Words By: Devon Da Costa
Sports Science Institute of South Africa.
The Sports Science Institute of South Africa (SSISA) exists to optimise the sporting performance and health of all South Africans through the execution, application, and dissemination of science.
Unlike medication, supplementation is poorly regulated in South Africa and internationally. Premarket approval by bodies such as the Food and Drug Administration (FDA) and the South African Health Products Regulatory Authority (SAHRPA), with a few exceptions, is not required. Thus the regulation of performance-enhancing supplementation is often entrusted to distributors and manufacturers to ensure product safety and efficacy.
SAHPRA monitors certain but not all performance-enhancing supplements in South Africa, leaving the majority of both local and international supplements unregulated (1). The risk is placed on sports persons using nutritional supplementation, to ensure they are taking supplements that are safe, effective and do not contain any banned substances (2). A practical guide to using nutritional supplements in SA was published in 2004 by exercise scientists at SSISA (3), where it discussed some important tips for sports persons to follow when using supplementation. This short article is a summary of the guide, to ensure that athletes make the right decisions when choosing the correct supplements:
Classification System (supplements are classified based off the amount of scientific research conducted on ingredients. The grading of a supplement can change as the scientific research progresses):
- Group A – Substantial proof supporting these supplements can aid in performance (depending on sports specific, individual specific situations). These supplements include: Bicarbonate, creatine, calcium, carbohydrates, vitamin B12, sports drinks and recovery drinks.
- Group B – Lacking substantial proof of beneficial effects. These supplements include: Arginine, bee pollen , carnitine, coenzyme Q10, glutamine, vitamin B12 injections, spirulina.
- Group C – Prohibited use by the International Olympic Committee and World Anti-Doping Agency. These supplements include: anabolic agents (tibolone and osilodrostat), peptide and growth hormones, beta-2 agonists, stimulants and glucocorticoids (4).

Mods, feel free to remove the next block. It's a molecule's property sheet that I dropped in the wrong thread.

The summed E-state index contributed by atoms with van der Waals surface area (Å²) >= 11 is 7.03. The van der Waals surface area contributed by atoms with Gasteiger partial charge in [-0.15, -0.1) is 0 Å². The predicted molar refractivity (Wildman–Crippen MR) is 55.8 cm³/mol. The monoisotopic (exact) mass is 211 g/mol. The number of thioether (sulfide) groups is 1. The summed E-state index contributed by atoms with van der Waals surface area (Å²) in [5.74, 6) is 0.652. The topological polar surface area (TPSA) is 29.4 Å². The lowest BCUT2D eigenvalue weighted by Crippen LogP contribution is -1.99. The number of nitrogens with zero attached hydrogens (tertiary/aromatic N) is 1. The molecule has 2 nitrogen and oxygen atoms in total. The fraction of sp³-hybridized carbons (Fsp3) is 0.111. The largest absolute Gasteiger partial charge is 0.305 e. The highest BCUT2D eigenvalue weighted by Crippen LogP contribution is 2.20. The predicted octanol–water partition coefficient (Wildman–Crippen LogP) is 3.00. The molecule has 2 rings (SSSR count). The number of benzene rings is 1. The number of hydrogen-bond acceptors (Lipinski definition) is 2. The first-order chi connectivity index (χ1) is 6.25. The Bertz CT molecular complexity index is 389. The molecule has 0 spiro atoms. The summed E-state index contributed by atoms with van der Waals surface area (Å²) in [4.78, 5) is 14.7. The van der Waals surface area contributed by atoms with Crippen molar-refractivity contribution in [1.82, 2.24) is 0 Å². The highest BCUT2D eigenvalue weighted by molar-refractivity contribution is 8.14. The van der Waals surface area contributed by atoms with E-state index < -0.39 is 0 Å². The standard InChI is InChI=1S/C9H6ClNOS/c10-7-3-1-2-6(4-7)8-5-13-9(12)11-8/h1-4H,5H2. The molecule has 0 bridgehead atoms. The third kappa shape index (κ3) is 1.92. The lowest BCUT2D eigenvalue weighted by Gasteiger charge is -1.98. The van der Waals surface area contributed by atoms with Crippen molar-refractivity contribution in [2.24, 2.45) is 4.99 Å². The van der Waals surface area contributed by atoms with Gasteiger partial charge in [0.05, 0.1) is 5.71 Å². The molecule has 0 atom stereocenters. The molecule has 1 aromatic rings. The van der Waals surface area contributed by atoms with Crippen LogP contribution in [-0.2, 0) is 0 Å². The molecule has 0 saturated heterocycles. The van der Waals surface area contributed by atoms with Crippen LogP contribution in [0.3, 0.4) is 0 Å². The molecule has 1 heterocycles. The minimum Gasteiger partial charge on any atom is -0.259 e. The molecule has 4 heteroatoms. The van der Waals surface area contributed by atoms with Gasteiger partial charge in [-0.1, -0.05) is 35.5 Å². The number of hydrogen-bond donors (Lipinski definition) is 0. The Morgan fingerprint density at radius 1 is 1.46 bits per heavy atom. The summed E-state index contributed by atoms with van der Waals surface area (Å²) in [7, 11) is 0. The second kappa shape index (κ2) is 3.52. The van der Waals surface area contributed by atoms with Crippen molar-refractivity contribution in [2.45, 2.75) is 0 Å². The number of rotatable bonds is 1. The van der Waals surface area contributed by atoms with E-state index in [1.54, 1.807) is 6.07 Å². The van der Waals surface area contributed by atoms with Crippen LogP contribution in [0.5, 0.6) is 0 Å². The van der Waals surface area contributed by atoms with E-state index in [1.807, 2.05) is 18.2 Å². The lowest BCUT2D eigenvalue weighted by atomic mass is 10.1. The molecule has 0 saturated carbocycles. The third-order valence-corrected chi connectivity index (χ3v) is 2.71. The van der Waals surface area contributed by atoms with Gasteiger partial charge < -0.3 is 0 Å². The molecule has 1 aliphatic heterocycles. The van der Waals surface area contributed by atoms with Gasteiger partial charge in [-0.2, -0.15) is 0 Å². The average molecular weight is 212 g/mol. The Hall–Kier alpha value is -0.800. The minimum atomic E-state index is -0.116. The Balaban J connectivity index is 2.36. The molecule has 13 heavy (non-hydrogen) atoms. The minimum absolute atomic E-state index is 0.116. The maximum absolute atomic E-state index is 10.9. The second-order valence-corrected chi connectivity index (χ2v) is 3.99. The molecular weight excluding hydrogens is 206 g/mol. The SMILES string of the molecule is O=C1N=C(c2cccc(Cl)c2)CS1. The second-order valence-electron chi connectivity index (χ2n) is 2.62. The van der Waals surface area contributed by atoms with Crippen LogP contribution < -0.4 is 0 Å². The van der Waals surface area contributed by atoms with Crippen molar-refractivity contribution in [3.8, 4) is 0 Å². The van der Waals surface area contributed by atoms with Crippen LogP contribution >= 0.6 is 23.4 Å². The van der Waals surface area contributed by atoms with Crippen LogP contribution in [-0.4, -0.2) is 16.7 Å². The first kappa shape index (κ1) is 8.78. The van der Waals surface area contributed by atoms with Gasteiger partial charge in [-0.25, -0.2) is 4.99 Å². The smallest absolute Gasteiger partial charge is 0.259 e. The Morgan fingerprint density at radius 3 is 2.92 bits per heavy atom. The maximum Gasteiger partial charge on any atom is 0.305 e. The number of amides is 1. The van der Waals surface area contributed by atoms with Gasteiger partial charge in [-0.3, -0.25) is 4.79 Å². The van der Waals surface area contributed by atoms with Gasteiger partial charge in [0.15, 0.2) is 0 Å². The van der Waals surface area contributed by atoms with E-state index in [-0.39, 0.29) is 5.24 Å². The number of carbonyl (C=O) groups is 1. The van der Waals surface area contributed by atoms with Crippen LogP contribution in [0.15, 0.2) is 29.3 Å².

It is important to note, supplements should only be taken if a person’s diet cannot provide the quantities of nutrients needed. A thorough assessment by a dietician should be made before a person invests in supplementation. Additional factors to consider are a person’s goals, food preferences and training history, not to mention one’s budgetary constraints. Due to each person responding very differently to different supplements, fitness coaches and conditioning trainers should not prescribe supplements, and correct individualised dosages should be prescribed only by dieticians (with experience in exercise nutrition) (3).
To bring you the most evidence-based and cutting information in the fields of sports and exercise science and health, SSISA works alongside the UCT Research Centre for Health through Physical Activity, Lifestyle and Sport (HPALS) to disseminate the latest research. HPALS research focuses on optimizing human performance and promoting health and well-being through physical activity, sports participation, healthy eating and good sleep hygiene. Their work begins at the DNA, to the human performance laboratory and ultimately to the community. To read more about the Health through Physical Activity, Lifestyle and Research Centre, Division of Physiological Sciences at the University of Cape Town.
To get in touch with the Sports Science Institute of South Africa Group for Research Implementation and Translation (GRIT) Research Consultants, get in touch with Warren Lucas at email@example.com or call 021 650 5728 for enquiries. Read more about the SSISA GRIT Team here.